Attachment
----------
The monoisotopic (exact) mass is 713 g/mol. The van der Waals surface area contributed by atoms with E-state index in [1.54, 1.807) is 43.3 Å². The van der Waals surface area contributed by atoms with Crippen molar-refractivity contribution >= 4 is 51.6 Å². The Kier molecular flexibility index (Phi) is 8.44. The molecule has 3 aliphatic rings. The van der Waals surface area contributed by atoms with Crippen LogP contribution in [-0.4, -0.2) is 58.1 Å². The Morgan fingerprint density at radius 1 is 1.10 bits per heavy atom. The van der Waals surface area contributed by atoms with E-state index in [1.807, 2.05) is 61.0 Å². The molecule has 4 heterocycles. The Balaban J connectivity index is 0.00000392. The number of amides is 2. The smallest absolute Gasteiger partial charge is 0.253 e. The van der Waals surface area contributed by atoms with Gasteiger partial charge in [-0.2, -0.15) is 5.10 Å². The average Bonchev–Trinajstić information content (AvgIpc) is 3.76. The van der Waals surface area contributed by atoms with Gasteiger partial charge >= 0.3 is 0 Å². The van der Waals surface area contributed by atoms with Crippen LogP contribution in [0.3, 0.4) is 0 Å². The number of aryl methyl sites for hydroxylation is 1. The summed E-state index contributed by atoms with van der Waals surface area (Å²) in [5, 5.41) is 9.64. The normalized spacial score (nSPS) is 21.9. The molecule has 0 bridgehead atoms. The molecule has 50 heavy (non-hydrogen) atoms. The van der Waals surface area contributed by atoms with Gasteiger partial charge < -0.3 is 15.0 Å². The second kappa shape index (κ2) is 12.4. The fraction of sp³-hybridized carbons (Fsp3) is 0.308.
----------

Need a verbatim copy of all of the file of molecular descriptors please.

The monoisotopic (exact) mass is 713 g/mol. The van der Waals surface area contributed by atoms with E-state index in [1.54, 1.807) is 43.3 Å². The van der Waals surface area contributed by atoms with Crippen molar-refractivity contribution >= 4 is 51.6 Å². The Kier molecular flexibility index (Phi) is 8.44. The molecule has 3 aliphatic rings. The van der Waals surface area contributed by atoms with Crippen LogP contribution in [-0.4, -0.2) is 58.1 Å². The Morgan fingerprint density at radius 1 is 1.10 bits per heavy atom. The van der Waals surface area contributed by atoms with E-state index in [1.807, 2.05) is 61.0 Å². The molecule has 4 heterocycles. The Balaban J connectivity index is 0.00000392. The number of amides is 2. The smallest absolute Gasteiger partial charge is 0.253 e. The van der Waals surface area contributed by atoms with Gasteiger partial charge in [-0.2, -0.15) is 5.10 Å². The average Bonchev–Trinajstić information content (AvgIpc) is 3.76. The van der Waals surface area contributed by atoms with Gasteiger partial charge >= 0.3 is 0 Å². The van der Waals surface area contributed by atoms with Crippen LogP contribution in [0.3, 0.4) is 0 Å². The number of aryl methyl sites for hydroxylation is 1. The summed E-state index contributed by atoms with van der Waals surface area (Å²) in [5, 5.41) is 9.64. The normalized spacial score (nSPS) is 21.9. The molecule has 0 bridgehead atoms. The molecule has 50 heavy (non-hydrogen) atoms. The van der Waals surface area contributed by atoms with Gasteiger partial charge < -0.3 is 15.0 Å². The second kappa shape index (κ2) is 12.4. The fraction of sp³-hybridized carbons (Fsp3) is 0.308.